I have loved animals since I can remember. We always had a dog and a cat when we were children. The cat was mine and her name was Oscar. Yes, I know, it’s a boy’s name but when you are 8 or 9 years old you assume it will be a boy. She was found dumped at a building site not far from our house, so tiny and ravenous she had to come home with me. After much persuasion my father allowed her to stay and my mother arranged for the necessary alterations for said cat! I would imagine her talking to me, telling me about her day’s adventure. Our dog was an ordinary 5-7 variety – no pedigree, but lovely to me even so. He too would tell me about his day while I was at school. I have always believed animals converse with each other and understand humans more than we know.
Through the years this belief has grown stronger with the pets we have owned. I may have told you how, when reading stories to my children, I would use different accents and voices or would just make up conversations between them. Now I have written these stories down and given them all a different character with an identifying accent.
George, our English springer spaniel, was the first to speak out loud to us. He was quintessentially English. We bought him from a rare breed farm in Stokenchurch, Buckinghamshire. He was the only male with spotted legs and was absolutely gorgeous. I adored him. Then came Lizzie. She was a short haired jack Russel and although you wouldn’t say she was pretty, you could say she was a handsome dog, if that makes sense. Lizzie was white with two black ears and taller than her sister, Phoebe, who looked more like a westie than a jack Russel. We bought them together because the children couldn’t decide which one to have. Phoebe was long haired and a mixture of black and white with two black ears, one of which refused to stand up! I gave Lizzie a plain speaking voice as you can find in a character, with a London sort of accent. Phoebe, as I mentioned in my previous post, had a Yorkshire accent and a soft character. Last but not least, Cathas made an entrance. He was a lovely looking ginger cat with amber coloured eyes and the most spiteful nature I have witnessed in a cat. He would spring onto your back as you walked down the stairs. His extremely sharp claws would lock onto your back and pierce through your clothing, shredding your epidermis to ribbons but, we loved him. He had a Spanish accent and a self-pleasing character. The only reason for making him Spanish was because the family we bought him from had moved from Spain.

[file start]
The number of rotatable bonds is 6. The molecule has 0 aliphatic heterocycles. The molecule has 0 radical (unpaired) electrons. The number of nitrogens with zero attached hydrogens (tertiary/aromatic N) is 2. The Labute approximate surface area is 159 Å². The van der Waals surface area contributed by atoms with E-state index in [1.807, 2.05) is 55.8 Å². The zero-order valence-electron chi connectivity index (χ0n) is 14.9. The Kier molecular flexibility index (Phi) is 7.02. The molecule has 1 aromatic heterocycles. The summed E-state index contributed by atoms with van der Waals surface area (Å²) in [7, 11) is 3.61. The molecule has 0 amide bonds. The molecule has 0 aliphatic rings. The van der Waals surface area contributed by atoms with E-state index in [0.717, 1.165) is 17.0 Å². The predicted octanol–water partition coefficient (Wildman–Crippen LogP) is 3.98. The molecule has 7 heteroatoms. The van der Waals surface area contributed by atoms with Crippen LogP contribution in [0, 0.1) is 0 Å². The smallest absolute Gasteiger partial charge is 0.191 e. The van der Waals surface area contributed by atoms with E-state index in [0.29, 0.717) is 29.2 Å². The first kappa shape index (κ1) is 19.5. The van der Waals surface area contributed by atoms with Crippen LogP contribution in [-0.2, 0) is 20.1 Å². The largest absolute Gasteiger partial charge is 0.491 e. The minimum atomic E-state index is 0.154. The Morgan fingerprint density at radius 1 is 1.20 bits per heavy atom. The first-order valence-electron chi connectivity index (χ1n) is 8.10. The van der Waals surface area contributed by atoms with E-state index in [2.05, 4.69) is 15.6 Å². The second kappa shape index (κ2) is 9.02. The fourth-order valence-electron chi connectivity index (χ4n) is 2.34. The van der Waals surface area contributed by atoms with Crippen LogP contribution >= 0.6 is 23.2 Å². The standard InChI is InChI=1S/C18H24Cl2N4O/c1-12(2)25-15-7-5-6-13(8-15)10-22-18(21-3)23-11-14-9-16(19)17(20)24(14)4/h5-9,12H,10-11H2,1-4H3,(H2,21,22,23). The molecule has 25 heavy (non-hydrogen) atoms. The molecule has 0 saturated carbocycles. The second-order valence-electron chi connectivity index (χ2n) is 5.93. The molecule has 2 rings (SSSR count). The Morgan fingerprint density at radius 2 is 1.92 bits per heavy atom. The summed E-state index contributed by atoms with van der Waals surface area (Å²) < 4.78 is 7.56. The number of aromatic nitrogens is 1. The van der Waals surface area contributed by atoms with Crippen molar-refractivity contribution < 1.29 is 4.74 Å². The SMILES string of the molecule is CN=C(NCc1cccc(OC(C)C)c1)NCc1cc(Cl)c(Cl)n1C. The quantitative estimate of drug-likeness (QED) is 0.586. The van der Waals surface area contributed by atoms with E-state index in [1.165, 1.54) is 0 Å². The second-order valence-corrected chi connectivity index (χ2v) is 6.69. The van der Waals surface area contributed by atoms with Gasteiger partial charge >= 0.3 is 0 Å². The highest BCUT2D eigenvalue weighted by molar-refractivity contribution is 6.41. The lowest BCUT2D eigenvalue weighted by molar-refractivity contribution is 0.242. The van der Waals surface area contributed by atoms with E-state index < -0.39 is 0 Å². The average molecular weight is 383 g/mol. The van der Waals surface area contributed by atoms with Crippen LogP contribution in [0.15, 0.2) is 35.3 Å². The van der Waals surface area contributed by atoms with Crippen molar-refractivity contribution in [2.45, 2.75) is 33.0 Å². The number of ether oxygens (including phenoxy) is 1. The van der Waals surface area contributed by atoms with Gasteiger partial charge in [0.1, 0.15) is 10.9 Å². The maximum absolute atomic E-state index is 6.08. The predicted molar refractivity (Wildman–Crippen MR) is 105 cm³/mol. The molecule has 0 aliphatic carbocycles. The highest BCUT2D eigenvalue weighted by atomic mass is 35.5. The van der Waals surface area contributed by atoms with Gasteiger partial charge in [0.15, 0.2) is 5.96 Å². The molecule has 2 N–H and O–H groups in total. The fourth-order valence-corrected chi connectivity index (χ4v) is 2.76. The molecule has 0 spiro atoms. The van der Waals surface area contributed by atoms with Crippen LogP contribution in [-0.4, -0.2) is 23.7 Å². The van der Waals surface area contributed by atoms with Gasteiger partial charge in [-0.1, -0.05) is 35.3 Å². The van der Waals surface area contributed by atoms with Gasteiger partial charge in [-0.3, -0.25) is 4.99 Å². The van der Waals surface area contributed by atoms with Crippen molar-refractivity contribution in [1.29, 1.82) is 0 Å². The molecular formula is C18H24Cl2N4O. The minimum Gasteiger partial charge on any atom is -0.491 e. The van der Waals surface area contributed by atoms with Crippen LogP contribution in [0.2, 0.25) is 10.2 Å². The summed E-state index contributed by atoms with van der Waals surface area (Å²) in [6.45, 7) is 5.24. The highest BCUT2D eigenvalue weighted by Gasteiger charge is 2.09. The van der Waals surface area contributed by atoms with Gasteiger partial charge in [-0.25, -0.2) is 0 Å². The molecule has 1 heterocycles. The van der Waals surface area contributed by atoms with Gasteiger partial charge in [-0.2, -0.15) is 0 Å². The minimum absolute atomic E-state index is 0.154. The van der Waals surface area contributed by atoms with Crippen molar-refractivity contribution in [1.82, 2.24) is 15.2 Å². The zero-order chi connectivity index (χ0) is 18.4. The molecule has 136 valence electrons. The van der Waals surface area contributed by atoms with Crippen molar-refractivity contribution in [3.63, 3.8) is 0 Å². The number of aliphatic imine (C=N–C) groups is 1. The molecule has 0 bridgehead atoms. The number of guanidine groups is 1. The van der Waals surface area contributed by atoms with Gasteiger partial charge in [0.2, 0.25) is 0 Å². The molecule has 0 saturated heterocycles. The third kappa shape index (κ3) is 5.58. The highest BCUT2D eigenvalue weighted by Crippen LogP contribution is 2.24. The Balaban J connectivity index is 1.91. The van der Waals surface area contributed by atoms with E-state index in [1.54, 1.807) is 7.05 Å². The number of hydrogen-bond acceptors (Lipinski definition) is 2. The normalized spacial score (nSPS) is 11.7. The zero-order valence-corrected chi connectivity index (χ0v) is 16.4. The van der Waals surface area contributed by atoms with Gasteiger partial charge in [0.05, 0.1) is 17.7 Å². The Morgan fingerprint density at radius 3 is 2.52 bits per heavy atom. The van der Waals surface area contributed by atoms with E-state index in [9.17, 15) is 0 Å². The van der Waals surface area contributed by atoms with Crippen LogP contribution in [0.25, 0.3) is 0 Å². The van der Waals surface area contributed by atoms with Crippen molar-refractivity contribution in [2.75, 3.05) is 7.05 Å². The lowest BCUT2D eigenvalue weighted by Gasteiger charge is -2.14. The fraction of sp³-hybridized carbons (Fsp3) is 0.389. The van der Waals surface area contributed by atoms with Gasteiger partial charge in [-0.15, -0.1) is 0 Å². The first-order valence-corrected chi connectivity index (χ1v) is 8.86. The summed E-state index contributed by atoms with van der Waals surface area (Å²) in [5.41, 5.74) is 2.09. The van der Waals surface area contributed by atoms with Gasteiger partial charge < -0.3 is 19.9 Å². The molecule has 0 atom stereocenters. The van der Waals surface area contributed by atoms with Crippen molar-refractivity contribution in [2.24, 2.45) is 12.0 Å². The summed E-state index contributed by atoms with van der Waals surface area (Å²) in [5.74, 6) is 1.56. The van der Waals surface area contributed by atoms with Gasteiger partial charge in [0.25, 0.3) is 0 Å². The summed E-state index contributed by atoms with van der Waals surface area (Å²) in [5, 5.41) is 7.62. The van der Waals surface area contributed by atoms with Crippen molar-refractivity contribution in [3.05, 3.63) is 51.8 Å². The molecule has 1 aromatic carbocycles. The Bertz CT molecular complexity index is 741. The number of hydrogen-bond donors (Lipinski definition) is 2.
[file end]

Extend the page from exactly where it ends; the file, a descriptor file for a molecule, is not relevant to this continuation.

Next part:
We all lived together quite happily each with our unique characters and me with over active imagination.